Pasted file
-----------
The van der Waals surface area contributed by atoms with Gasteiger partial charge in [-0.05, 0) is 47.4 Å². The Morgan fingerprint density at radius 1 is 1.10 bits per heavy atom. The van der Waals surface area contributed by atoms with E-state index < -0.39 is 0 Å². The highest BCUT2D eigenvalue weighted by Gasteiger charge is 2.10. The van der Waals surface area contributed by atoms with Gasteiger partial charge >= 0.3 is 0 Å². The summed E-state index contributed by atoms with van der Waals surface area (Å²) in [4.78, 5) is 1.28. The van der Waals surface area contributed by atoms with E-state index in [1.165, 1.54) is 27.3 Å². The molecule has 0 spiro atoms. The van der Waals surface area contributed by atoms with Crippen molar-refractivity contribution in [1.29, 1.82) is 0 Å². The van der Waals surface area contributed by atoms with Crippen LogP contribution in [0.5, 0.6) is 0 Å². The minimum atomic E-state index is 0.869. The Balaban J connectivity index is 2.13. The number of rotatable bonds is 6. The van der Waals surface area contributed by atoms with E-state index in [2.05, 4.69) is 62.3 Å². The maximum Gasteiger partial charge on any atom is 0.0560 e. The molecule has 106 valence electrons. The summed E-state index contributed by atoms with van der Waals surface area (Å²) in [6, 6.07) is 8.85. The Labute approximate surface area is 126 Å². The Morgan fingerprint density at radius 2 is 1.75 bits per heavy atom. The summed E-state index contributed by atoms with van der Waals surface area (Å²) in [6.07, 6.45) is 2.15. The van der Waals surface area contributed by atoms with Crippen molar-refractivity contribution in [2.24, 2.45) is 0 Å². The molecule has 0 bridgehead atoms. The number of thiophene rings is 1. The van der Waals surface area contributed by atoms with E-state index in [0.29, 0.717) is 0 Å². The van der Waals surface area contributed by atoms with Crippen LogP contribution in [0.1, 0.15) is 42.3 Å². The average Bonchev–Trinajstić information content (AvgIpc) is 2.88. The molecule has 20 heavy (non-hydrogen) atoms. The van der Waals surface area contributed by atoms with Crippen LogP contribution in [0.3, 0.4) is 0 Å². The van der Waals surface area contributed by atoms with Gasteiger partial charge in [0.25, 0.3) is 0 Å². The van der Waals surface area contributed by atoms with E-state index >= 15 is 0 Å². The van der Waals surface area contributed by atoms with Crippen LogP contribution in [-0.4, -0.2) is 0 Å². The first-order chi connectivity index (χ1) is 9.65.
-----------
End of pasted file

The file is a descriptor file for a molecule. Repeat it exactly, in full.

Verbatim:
The van der Waals surface area contributed by atoms with Gasteiger partial charge in [-0.05, 0) is 47.4 Å². The Morgan fingerprint density at radius 1 is 1.10 bits per heavy atom. The van der Waals surface area contributed by atoms with E-state index < -0.39 is 0 Å². The highest BCUT2D eigenvalue weighted by Gasteiger charge is 2.10. The van der Waals surface area contributed by atoms with Gasteiger partial charge >= 0.3 is 0 Å². The summed E-state index contributed by atoms with van der Waals surface area (Å²) in [4.78, 5) is 1.28. The van der Waals surface area contributed by atoms with E-state index in [1.165, 1.54) is 27.3 Å². The molecule has 0 spiro atoms. The van der Waals surface area contributed by atoms with Crippen molar-refractivity contribution in [1.29, 1.82) is 0 Å². The van der Waals surface area contributed by atoms with Crippen LogP contribution in [0.5, 0.6) is 0 Å². The minimum atomic E-state index is 0.869. The Balaban J connectivity index is 2.13. The number of rotatable bonds is 6. The van der Waals surface area contributed by atoms with E-state index in [2.05, 4.69) is 62.3 Å². The maximum Gasteiger partial charge on any atom is 0.0560 e. The molecule has 106 valence electrons. The summed E-state index contributed by atoms with van der Waals surface area (Å²) in [6, 6.07) is 8.85. The Labute approximate surface area is 126 Å². The Morgan fingerprint density at radius 2 is 1.75 bits per heavy atom. The summed E-state index contributed by atoms with van der Waals surface area (Å²) in [6.07, 6.45) is 2.15. The van der Waals surface area contributed by atoms with Crippen molar-refractivity contribution in [2.24, 2.45) is 0 Å². The molecule has 0 bridgehead atoms. The number of thiophene rings is 1. The van der Waals surface area contributed by atoms with E-state index in [0.29, 0.717) is 0 Å². The van der Waals surface area contributed by atoms with Crippen LogP contribution in [0.1, 0.15) is 42.3 Å². The average Bonchev–Trinajstić information content (AvgIpc) is 2.88. The molecule has 20 heavy (non-hydrogen) atoms. The van der Waals surface area contributed by atoms with Crippen LogP contribution in [0.3, 0.4) is 0 Å². The van der Waals surface area contributed by atoms with Gasteiger partial charge in [0.25, 0.3) is 0 Å². The van der Waals surface area contributed by atoms with E-state index >= 15 is 0 Å². The van der Waals surface area contributed by atoms with Crippen LogP contribution in [-0.4, -0.2) is 0 Å². The first-order chi connectivity index (χ1) is 9.65.